You probably heard someone say “I have a feeling that she just wants to protect me” when their dog snaps at passersby during a walk, bark at strangers or lunge towards other dogs when outdoors. While this may be seen as normal behavior for a dog if you live on a farm in some rural part of the country like our ancestors did, it can be a source of frustration if you live in a big city where you meet thousands of people whenever you take your dog outdoors.

If you experience frustrations with your dog being overprotective of you then you need to find a solution. As an experienced dog trainer, I know the key to unlocking this problem is finding out the motivation for such behavior. As is with humans, you can’t help a dog to change its behavior without first understanding the cause of the behavior. Like us, dogs also have personal interests that they seek to protect and that is why your dog may snap, lunge and bark at strangers. It is not just protecting you, it is protecting its interests.

If you raise a puppy from the day it is born into adulthood you will notice that the first day the puppy lunges or barks at other dogs or a stranger is as a result of a feeling of insecurity. When a dog feels threatened it is likely to react by being aggressive.  This can then grow into overprotective behavior depending on how you react to the behavior during the first times days.

A dog is a social animal and its behavior are shaped by the experiences it has. For example, if you have a smaller dog and you take it somewhere with many bigger dogs it’s likely to feel threatened. For this reason, it will likely try to be aggressive. If this being aggressive keeps other dogs at bay and you frequently take your dog to such a place you are simply reinforcing the behavior of lunging and even barking at a bigger dog. This becomes its behavior whenever it meets bigger dogs.

In most cases, it is the responsibility of the most senior or highly ranked dog to take charge of the rest of the dogs. This means that if you have more than one dog then they are likely to form a hierarchy with the most dominant one taking the lead. If the dominant dog leaves the park them some other dog will be compelled to take its position. This may result in anxiety and unpredictable behavior for the new leader especially if it was not ready for the role. For example, if you’ve always hard one dog then you adopt two new puppies, your dog will likely sense that it’s its responsibility to take care of the puppies. It is likely to start being overprotective of the new members of its family. If you take your dogs to places with high human traffic or many other dogs your dog will develop the urge to be protective of the small ones from any potential aggressor. It will thus show aggressive behavior and even try and be overprotective which will result in it learning to lunge at other dogs, bark at passersby and generally be the aggressor in any encounter.

The other way your dog learns and reinforces its aggressive behavior is when you unconsciously learn to mirror its behavior. We humans are more like our dogs than we want to accept. We learn quickly to use one bad incident as a barometer for predicting future incidents. For example, if you adopted a dog that was rescued from the streets chances that the dog was beaten up and mistreated by people and other dogs while on the streets are high. If you then took such a dog for a walk it is likely to bark at passersby or lunge at other dogs.  Because it is afraid that what happened in the past is likely to repeat.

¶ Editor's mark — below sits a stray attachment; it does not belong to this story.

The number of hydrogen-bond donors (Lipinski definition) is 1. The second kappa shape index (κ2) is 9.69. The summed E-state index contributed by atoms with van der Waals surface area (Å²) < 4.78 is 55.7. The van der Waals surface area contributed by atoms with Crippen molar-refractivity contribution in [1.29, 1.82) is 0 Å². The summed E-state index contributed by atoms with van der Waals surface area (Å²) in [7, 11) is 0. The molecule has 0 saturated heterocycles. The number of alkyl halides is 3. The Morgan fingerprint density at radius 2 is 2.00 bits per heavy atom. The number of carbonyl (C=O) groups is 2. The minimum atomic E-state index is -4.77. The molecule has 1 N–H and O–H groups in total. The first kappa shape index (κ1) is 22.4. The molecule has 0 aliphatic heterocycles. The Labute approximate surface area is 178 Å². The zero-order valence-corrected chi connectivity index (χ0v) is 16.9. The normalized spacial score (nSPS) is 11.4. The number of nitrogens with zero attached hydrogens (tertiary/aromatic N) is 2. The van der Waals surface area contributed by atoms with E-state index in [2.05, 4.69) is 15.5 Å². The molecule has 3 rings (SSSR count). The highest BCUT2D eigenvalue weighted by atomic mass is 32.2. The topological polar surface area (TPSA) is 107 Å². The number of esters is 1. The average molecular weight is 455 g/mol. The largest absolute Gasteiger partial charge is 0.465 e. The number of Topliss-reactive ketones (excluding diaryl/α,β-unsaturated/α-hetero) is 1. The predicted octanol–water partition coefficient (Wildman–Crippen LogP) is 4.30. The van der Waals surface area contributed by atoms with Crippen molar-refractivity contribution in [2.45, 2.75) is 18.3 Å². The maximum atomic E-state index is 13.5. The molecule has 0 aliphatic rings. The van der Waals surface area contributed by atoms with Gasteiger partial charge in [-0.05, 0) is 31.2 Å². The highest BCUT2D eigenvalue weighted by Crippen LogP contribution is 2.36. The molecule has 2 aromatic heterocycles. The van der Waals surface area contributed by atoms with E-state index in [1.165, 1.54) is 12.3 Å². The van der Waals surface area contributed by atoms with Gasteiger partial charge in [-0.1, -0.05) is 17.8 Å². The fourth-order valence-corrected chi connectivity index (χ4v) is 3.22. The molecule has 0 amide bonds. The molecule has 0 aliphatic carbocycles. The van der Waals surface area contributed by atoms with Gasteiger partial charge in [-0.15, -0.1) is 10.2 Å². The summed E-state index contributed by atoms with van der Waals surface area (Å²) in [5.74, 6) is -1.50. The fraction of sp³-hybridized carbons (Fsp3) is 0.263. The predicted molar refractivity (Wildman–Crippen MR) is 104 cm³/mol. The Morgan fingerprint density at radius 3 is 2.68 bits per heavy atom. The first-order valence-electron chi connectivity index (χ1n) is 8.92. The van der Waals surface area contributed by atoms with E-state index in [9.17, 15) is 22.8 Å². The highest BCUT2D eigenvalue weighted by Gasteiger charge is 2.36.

The problem is that if your dog shows such behavior several times, you are likely to expect such behavior whenever you anticipate meeting a passerby or other dogs. This will likely fill you with anxiety and even force you to change direction. This is because you don’t want to be caught off-guard by your dog’s aggressive behavior. What you don’t know is that you have been conditioned by your dog’s behavior and now you are mirroring its behavior.

Your dog has superior senses than yours, it will pick up your fear or anxiety and try to protect you instead. while initially, your dog showed aggressive behavior because it felt threatened. Now it will learn to bark at potential threats and lunge forward not for its own sake but to protect you. Now every time someone approaches you your dog will be on the guard ready to protect you. This is because the dog knows you are afraid. It has no way of knowing that you are anxious about how it will react. All it can perceive is your fear and it acts the best way it knows how.

Now it is clear that trying to solve this problem by training without establishing the real motivation of your dog’s aggression will be a tall order.  When you notice your dog beginning to be more aggressive than it used to be the first thing you need to do is assess your relationship with your dog.  Check your body language when your dog lunges at others or tries to attack other dogs when with it. What is your tone during those dramatic encounters? Does your heart begin to race? Do you turn white? What else do you do? If you are always anxious your dog will do something stupid when out in the public your body emits negative energy that is picked up by the dog. These form part of the problem.

In this case, the next important step to take is to work on your relationship with the dog. Learn to be calm even during the most dramatic episodes of your dog’s aggressive behavior. This will communicate to your dog that you are in charge and capable of not only protecting yourself but also its interests. Start by breathing exercises and visualizing great outdoor experiences with your dog. This will build your confidence and improve your relationship with your dog.

Now you can assess the dog’s past and if necessary take it for training if it’s something from its past that motivated the behavior in the first place.